Storytelling is the most powerful way to put ideas into the world today. —Robert McKee
The other day I heard 4 radio commercials in a row. The first three were fecund with facts: operating hours, street addresses, phone numbers, websites, prices, and free-parking. I can't tell you who the advertisers were. The fourth commercial was short on fact, but long on story. I was instantly engaged and focused. The advertiser was "The ROOFA" (That's how we pronounce The Roofer in Maine) and this commercial is June's Best Local Commercial in Portland Radio. Listen now:
The Roofa demonstrates the wisdom of investing 150 words of a radio commercial into story rather than facts. Despite the exponential increase in the methods for disseminating information, our brains have taken a much slower evolutionary track. We still respond to content by looking for the story to make sense of the experience. For instance, the whole bible can be distilled into 10 commandments but it takes the 775,746 words in the stories of the bible to cement the 10 commandments into our imagination. We still make sense of the night sky by infusing stories into the random distribution of stars. Effective radio commercials do exactly the same thing.
I asked Donna Galluzzo, Executive Director of The Salt Institute for Documentary Studies, for her critique of The Roofa commercial. The Salt Institute teaches the art of storytelling to writers, radio producers, and photographers. Here are her thoughts:
Dan Wilson's radio commercial for The Roofa works because it has some of the most basic and necessary elements of good storytelling. Dan is a believable narrator and main character. You can tell his accent is the "real deal" and not a put on or bad rendition of what your typical "Maine-ah" sounds like.
Dan pulls the listener in right away by sharing a true memory from his childhood. Because his story is a memory that many of us can relate to, we can both feel a bond with as well as trust the storyteller. A key element when you are looking for "believability." Using the names of stores and brands that did and still do exist, Dan once again creates trust and believability in his storytelling. That makes us want to keep listening and it keeps our ears keen - after all who knows if we are going to hear mention of some place or some thing that we experienced living and growing up in Maine, just as Dan did. And finally, Dan uses humor throughout his commercial. This is one of the best ways to keep your audience's attention and to entertain, which is what great storytelling is about after all - entertaining the listener.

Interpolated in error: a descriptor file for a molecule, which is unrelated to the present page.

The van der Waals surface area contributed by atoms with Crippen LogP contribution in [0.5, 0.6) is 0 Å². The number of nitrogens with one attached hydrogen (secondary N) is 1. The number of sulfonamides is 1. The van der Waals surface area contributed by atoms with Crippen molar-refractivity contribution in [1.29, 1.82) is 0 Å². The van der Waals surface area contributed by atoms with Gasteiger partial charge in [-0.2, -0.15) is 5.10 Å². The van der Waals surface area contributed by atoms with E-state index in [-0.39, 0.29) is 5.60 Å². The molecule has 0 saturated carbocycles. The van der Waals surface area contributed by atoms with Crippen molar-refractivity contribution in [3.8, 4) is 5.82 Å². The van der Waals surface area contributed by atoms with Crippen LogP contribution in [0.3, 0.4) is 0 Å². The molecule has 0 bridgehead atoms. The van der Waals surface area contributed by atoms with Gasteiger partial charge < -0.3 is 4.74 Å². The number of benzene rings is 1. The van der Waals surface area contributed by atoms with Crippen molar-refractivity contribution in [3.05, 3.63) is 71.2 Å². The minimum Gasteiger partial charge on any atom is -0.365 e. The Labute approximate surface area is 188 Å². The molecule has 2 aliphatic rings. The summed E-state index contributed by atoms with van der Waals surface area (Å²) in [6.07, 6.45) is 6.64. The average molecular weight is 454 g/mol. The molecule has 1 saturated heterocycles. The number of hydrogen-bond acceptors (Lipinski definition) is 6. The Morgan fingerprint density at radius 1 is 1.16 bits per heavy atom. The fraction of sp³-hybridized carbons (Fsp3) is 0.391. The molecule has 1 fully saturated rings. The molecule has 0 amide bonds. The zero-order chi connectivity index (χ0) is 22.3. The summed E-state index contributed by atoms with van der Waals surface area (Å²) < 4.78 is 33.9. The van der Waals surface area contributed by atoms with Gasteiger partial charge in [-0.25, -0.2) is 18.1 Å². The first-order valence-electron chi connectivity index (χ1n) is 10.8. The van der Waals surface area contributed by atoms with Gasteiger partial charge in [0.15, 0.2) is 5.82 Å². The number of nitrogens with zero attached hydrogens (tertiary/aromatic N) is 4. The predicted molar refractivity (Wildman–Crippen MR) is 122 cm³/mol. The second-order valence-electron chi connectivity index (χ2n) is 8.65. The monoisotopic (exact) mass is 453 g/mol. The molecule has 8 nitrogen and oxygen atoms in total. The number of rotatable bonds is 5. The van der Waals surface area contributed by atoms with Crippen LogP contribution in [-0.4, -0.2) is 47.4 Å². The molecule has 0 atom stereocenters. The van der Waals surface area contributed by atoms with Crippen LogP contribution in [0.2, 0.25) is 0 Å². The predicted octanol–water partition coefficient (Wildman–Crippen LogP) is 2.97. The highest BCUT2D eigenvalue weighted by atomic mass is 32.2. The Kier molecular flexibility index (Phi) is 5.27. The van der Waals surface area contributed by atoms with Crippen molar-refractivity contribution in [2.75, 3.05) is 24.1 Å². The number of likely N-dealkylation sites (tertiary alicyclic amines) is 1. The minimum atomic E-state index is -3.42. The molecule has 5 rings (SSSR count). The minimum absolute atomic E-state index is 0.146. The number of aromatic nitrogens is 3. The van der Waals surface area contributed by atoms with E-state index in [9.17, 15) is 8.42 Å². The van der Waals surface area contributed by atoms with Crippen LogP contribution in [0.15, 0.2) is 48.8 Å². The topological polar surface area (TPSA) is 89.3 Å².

Here are five tips for telling a story that can help create effective radio commercials in the fashion of the Roofa. These tips appeared in a New York Times Blog that discussed the work of expert storytellers William Lee and Rick Patrick:
1. Keep it simple. The brain gets overwhelmed when trying to process too much information.
2. Openings and closings are very important. When Master Lee and Mr. Patrick organize their shows, they make sure to begin and end the evenings with their strongest material since this is often what stays with the listener.
3. Be mindful of your story’s spine. If your story has six parts, all six parts must be essential. Beware of tangents: if something goes too far astray, you will probably lose your audience’s attention.
4. Make sure not to alienate your audience. When speaking about delicate subjects or things that have the potential to offend, carefully plan your approach. Mr. Patrick tells a story about a pedophile priest in his hometown, but he has crafted the story in a way that draws listeners in before he reveals the sensitive details. “When I was 15, something happened in my hometown that you don’t mention,” he begins. Later he draws the audience in further by adding, “You all know you had one in your hometown, too.”
5. Tell the truth. According to Mr. Patrick and Master Lee, if you are not telling the truth, listeners will know. “A certain amount of lying is ingrained in the business world,” Mr. Patrick said. “We’ve all heard ‘everything is fine’ right before the company’s demise.” In those instances, it’s a good idea to look for an excess of jargon. Remember, good stories can be told in simple language.
I'm not sure if The Roofa is a fan of Rudyard Kipling, but The Best Commercial of The Month reflects one of Kipling's great quotes, “If history were taught in the form of stories, it would never be forgotten.”